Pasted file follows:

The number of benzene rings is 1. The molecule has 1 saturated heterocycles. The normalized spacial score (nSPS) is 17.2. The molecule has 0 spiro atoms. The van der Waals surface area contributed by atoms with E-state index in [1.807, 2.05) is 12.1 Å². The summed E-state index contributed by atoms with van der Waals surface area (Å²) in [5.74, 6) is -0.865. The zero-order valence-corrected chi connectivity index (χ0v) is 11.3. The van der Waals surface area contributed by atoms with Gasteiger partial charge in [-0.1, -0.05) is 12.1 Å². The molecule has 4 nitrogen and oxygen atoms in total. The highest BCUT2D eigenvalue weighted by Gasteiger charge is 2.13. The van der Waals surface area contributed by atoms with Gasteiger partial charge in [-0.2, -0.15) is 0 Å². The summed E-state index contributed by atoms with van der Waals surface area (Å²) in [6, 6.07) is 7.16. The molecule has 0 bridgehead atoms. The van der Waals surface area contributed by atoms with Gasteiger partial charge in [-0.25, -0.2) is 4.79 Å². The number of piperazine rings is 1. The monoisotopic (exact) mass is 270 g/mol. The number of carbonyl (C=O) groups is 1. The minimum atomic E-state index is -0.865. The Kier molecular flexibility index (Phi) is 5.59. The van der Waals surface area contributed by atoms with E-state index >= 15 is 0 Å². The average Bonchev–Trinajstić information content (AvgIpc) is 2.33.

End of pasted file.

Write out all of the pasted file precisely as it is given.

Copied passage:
The number of benzene rings is 1. The molecule has 1 saturated heterocycles. The normalized spacial score (nSPS) is 17.2. The molecule has 0 spiro atoms. The van der Waals surface area contributed by atoms with E-state index in [1.807, 2.05) is 12.1 Å². The summed E-state index contributed by atoms with van der Waals surface area (Å²) in [5.74, 6) is -0.865. The zero-order valence-corrected chi connectivity index (χ0v) is 11.3. The van der Waals surface area contributed by atoms with Gasteiger partial charge in [-0.1, -0.05) is 12.1 Å². The molecule has 4 nitrogen and oxygen atoms in total. The highest BCUT2D eigenvalue weighted by Gasteiger charge is 2.13. The van der Waals surface area contributed by atoms with Gasteiger partial charge in [-0.2, -0.15) is 0 Å². The summed E-state index contributed by atoms with van der Waals surface area (Å²) in [6, 6.07) is 7.16. The molecule has 0 bridgehead atoms. The van der Waals surface area contributed by atoms with Gasteiger partial charge in [-0.25, -0.2) is 4.79 Å². The number of piperazine rings is 1. The monoisotopic (exact) mass is 270 g/mol. The number of carbonyl (C=O) groups is 1. The minimum atomic E-state index is -0.865. The Kier molecular flexibility index (Phi) is 5.59. The van der Waals surface area contributed by atoms with E-state index >= 15 is 0 Å². The average Bonchev–Trinajstić information content (AvgIpc) is 2.33.